NEW DELHI: The Indian Council for Medical Research has maintained that anti-malaria drug hydroxychloroquine “may be working” in preventing Covid 19 and there are not many safety concerns related to the medicine, indicating that its recommendation of the drug for coronavirus prophylaxis will continue.
The statement by ICMR came even as the World Health Organisation on Monday suspended HCQ arm of the global Solidarity Trial, to assess whether some repurposed drugs are working to cure or improve Covid 19. There are four other drug or drug combinations also being tested in the trial, in which India is also taking part.
“What we found from observational studies and from case-control studies (on the use of HCQ for Covid 19 prophylaxis) is that it may be working, and we also found that there were no major side-effects except nausea, vomiting and occasional palpitations in some cases," said Dr Balram Bhargava, ICMR director general at a press briefing on Tuesday.
HCQ was earlier recommended for Covid 19 prophylaxis in healthcare workers and close contacts of positive patients, but the Centre last week suggested it to a broader category of frontline workers including police personnel and field workers involved in Covid 19 containment plans.
WHO, on the other hand, while announcing that it will be temporarily suspending the hydroxychloroquine arm of its Solidarity Trial cited an observational study in The Lancet journal which estimated higher mortality rate among patients given the medicine.
WHO director general Tedros Adhanom Ghebreyesus said that the review will consider data collected so far in the Solidarity Trial, particularly robust randomised available data, to adequately evaluate the potential benefits and harms from this drug.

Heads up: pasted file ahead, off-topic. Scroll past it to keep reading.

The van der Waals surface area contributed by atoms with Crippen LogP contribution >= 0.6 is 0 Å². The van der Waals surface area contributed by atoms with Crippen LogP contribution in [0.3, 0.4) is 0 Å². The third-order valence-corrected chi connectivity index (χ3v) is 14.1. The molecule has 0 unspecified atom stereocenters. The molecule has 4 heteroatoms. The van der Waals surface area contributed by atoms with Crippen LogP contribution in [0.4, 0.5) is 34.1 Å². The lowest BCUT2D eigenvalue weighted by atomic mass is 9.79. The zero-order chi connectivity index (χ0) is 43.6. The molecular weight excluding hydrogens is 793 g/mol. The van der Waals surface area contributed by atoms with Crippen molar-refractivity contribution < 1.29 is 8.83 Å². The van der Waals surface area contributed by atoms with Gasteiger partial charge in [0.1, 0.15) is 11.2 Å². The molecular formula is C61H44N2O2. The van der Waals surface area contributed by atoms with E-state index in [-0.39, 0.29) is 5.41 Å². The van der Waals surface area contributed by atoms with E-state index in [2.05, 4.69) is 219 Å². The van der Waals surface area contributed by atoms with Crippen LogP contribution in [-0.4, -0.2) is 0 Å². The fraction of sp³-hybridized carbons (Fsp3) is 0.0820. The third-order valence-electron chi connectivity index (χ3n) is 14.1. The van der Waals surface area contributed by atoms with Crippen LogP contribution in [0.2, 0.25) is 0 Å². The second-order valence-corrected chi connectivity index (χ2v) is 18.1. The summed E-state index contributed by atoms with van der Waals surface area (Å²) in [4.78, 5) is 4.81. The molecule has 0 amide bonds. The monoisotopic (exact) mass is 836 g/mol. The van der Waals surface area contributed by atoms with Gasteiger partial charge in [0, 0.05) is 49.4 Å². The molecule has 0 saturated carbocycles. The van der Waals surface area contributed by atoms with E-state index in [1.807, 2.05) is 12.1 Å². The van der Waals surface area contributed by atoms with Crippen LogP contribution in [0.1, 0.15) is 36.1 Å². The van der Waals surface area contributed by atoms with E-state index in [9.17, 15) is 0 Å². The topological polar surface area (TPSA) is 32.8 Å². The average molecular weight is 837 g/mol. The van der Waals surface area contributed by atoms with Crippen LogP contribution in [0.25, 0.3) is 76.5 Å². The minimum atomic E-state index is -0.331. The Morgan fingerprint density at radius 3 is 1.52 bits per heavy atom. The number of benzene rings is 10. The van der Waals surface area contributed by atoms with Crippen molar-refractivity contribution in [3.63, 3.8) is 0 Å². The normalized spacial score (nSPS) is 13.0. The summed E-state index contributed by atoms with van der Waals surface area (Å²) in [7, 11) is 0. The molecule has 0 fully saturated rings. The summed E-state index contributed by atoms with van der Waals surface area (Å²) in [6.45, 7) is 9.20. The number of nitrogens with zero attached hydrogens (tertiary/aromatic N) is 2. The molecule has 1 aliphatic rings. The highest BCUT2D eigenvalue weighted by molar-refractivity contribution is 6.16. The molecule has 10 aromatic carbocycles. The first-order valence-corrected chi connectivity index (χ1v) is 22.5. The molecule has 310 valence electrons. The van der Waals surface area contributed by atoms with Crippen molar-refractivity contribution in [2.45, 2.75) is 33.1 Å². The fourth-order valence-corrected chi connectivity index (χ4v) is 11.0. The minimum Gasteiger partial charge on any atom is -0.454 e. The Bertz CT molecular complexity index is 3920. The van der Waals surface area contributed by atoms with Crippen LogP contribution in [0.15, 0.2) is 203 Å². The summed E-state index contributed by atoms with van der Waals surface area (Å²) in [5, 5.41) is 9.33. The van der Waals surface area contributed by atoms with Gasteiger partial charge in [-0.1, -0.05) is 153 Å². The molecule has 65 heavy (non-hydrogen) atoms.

Sources in the health research body did say that the ICMR is now planning to drop HCQ from the infection treatment plan in line with the WHO move and a revised advisory could be released any moment.
In India, apart from its usage for prohylaxis the government has also recommended HCQ, along with antibiotic azithromycin,a for all severely sick Covid 19 patients.
Meanwhile while WHO feels that randomised control trials are best way to ascertain efficacy of a drug, ICMR which has been criticized heavily for not maintaining the high scientific standards, stated otherwise.
“We firmly believe that RCTs (randomised control trials) are the best way to ascertain whether a drug or intervention is safe & efficacious for treatment or prevention of COVID. Our independent DSMB (data safety monitoring board) and steering committee guide all decisions and have acted with abundant caution," WHO chief scientist Dr Soumya Vishwanathan tweeted on Tuesday.
Bhargava in the press briefing however said that randomised control trials are difficult to do for a drug that “could only potentially benefit, which is why the organisation did not go forward with a RCT”.